The SteelSeries Free Controller Makes Mobile Gaming Almost Too Easy

The SteelSeries Free Controller Makes Mobile Gaming Almost Too Easy

This past Monday I sat down with SteelSeries chief marketing officer Kim Rom at a local cafe to eat barbecue pork sandwiches and check out the company’s new Freedom to Play line of mobile gaming products. As Rom explained the intricate details of the Free Mobile Wireless Controller I got further in Temple Run than I ever have before.

The relatively tiny (108 x 55 x 20mm) Bluetooth gaming controller ($US79.99) coming soon from the company known for its PC and console accessories somehow fit comfortably in my oversized hands as I played. I half-listened to Rom as he explained that the pad is the end result of years of development, a project that nearly got scrapped several times in the process. He told me that they worked with Zeemote, the company that put out a one-handed controller for cell phone games back when all the games were Java and the smart phone wasn’t very smart.

I was listening, but I was also struck by how easy it was to play Temple Run on the iPad without touching the screen. Instead of flick controls, I used the pad’s stick to jump, duck and turn. Suddenly a game that had given me so much trouble in the past was ridiculously easy — the only time I died was when I came to a spot I didn’t recognise and wasn’t sure whether to duck or jump.

Touch screen controls work for many games: puzzlers, for certain; adventure games, hidden object titles. They work for Temple Run as well, but only to a point. It’s as if a great deal of the game’s challenge is buried in its control method. Take it away, and the challenge goes with it.

Rom walked me through the rest of the Freedom to play line as I started in on League of Evil 2, a platformer that requires some tricky jumping. It’s the type of game I never played for long periods of time, mainly due to frustration over controls. They work, but not as good as I’d like them to.


Rom showed me the Flux ($US99) headset as I played, the sexy pair of cans that I covered back when the Guild Wars 2 branded versions came out. He showed me the Flux In-Ear Pro headset ($US129.99), a set of ear buds painstakingly engineered to fit like a hearing aid inside the ear. He said it was the best sounding headset the company made. I’m eager to find out if that’s the case.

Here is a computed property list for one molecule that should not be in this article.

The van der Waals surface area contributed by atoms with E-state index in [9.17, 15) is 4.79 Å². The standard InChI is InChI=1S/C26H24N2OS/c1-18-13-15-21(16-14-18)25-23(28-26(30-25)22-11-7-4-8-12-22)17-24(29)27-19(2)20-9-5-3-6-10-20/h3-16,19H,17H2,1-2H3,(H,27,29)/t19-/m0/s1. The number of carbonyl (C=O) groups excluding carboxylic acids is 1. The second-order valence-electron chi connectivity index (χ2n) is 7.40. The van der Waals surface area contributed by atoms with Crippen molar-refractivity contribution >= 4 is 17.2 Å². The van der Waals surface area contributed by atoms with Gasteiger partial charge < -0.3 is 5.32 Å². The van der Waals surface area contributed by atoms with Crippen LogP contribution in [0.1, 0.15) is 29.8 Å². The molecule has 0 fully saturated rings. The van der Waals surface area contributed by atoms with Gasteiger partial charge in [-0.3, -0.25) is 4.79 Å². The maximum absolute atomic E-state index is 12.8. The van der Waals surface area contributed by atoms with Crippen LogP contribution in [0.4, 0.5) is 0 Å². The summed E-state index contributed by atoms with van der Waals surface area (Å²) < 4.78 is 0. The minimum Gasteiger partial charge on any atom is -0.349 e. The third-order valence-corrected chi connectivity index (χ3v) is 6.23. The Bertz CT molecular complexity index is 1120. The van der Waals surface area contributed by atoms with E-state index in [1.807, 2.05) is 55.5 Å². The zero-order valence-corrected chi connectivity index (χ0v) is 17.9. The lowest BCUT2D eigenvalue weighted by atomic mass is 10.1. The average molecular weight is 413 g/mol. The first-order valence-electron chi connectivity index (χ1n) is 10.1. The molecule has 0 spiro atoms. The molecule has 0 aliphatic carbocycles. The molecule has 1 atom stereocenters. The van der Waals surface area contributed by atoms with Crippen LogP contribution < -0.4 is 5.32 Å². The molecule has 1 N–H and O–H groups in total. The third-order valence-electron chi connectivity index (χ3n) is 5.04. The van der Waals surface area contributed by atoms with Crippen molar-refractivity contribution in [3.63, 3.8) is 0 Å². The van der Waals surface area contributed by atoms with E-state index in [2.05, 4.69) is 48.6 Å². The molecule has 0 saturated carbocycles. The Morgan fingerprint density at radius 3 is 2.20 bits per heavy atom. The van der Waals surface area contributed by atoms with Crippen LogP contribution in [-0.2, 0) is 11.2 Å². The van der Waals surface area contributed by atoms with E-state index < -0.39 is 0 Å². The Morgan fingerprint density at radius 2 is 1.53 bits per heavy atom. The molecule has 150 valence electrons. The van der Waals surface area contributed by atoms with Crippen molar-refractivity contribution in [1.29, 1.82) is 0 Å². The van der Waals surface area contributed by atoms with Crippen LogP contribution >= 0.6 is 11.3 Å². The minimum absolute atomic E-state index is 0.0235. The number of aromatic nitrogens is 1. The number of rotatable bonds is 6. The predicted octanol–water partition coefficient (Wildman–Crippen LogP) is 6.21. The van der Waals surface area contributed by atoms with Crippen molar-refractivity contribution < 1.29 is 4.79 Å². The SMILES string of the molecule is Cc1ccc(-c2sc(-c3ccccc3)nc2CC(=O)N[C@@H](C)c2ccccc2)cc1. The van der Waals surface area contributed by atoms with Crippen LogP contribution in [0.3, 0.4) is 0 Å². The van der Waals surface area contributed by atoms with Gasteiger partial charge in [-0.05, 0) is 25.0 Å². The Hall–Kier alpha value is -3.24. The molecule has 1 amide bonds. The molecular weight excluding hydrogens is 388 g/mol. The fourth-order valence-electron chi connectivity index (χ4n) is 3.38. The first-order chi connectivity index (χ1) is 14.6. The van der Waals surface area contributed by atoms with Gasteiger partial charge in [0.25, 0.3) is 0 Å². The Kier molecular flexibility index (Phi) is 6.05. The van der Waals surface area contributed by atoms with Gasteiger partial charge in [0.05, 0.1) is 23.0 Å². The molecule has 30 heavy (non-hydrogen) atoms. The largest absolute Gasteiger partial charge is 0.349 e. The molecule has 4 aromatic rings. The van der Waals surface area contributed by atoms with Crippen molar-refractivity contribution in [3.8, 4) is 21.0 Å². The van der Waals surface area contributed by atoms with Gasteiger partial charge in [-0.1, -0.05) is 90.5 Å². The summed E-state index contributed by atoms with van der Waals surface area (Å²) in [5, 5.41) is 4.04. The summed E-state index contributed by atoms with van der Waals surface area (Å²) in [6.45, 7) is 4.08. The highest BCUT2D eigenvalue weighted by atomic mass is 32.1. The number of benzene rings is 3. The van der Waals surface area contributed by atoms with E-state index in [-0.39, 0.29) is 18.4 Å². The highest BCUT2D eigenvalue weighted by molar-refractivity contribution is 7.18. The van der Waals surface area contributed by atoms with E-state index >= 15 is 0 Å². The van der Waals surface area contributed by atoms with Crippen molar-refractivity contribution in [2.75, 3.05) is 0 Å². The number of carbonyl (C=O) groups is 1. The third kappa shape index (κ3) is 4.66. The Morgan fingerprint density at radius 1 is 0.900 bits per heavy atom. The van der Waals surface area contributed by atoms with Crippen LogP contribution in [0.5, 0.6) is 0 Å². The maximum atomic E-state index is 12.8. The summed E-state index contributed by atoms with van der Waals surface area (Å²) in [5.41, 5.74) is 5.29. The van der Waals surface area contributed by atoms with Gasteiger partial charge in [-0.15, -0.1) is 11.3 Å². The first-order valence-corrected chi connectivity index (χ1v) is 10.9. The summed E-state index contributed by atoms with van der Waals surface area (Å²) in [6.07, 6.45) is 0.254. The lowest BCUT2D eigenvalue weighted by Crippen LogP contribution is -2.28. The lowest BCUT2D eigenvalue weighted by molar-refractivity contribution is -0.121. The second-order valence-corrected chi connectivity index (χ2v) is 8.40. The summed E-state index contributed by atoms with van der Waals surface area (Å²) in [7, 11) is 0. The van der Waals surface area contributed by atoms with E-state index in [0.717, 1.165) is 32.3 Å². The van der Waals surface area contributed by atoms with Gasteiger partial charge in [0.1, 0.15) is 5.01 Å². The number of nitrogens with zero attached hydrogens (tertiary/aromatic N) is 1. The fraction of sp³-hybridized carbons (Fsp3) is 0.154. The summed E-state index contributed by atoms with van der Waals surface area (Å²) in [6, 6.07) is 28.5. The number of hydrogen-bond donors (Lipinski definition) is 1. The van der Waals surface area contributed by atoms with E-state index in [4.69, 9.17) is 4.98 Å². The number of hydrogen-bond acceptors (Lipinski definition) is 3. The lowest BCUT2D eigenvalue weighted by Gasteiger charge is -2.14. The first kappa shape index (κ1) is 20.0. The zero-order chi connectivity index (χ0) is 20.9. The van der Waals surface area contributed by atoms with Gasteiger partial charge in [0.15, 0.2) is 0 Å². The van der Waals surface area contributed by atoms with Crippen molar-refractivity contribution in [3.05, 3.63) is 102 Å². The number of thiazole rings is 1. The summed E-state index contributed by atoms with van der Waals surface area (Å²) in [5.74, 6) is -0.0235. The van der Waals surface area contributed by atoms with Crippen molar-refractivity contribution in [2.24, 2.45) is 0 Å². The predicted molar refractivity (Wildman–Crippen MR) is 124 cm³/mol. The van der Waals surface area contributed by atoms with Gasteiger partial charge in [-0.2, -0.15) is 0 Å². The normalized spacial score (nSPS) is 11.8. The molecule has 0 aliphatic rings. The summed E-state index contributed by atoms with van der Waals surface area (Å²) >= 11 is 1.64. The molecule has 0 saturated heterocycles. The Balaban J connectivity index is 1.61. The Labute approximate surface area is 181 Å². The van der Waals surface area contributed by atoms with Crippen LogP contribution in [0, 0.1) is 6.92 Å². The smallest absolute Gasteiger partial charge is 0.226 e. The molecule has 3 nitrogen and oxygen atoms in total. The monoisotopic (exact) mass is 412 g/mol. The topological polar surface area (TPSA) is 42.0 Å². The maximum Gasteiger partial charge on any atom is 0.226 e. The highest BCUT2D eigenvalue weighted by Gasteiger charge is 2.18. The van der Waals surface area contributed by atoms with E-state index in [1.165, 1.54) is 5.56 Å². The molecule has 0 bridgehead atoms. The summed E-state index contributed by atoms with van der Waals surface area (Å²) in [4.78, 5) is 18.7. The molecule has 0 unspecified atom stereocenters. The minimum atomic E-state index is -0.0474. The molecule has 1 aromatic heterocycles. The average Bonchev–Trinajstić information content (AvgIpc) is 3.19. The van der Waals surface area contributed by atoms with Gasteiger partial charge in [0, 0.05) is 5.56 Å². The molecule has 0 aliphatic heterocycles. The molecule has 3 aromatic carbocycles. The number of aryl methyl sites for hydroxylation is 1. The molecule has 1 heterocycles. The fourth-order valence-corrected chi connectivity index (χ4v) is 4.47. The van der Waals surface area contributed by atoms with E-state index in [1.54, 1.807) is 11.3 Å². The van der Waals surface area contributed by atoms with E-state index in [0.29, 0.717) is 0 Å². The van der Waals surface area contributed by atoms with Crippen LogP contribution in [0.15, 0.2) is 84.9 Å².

And I was still playing League of Evil. Those difficult jumps? Now I leaped from wall to wall effortlessly. Again it was almost too easy, but I was having too much of a good time to worry about it.

Last up were the Free Touchscreen Gaming Controls ($US19.99), buttons and a control disk that attach to the screen of your mobile device. You cover on-screen buttons with these and suddenly you’ve got real buttons. Sadly he’d lost the d-pad, but the buttons were nice enough.

Not as nice as the Free Wireless Mobile Controller, however. That tiny beast not only changed the way I played, it changed how much I enjoyed playing a pair of games I had only briefly dallied with before. They’re easier, certainly, but I’ll take easy comfort and precision over frustrating finger sliding any day.

The entire Freedom to Play line should be available for sale by the end of the year.


  • Just shows that physical controls are ultimately needed for enjoyment of anything more then mediocre 5 minute popcap puzzle games. Mobile gaming will never rise to be the dominant gaming solution when even they need a controller to be enjoyed fully. Now I know that mobile gaming in terms of numbers is probably already dominant but everything that goes up must come down. Who is going to carry a controller (regardless of its size) around with them to use with their mobile phone or tablet? Maybe women in their handbags but not guys. I mean where do we put it?

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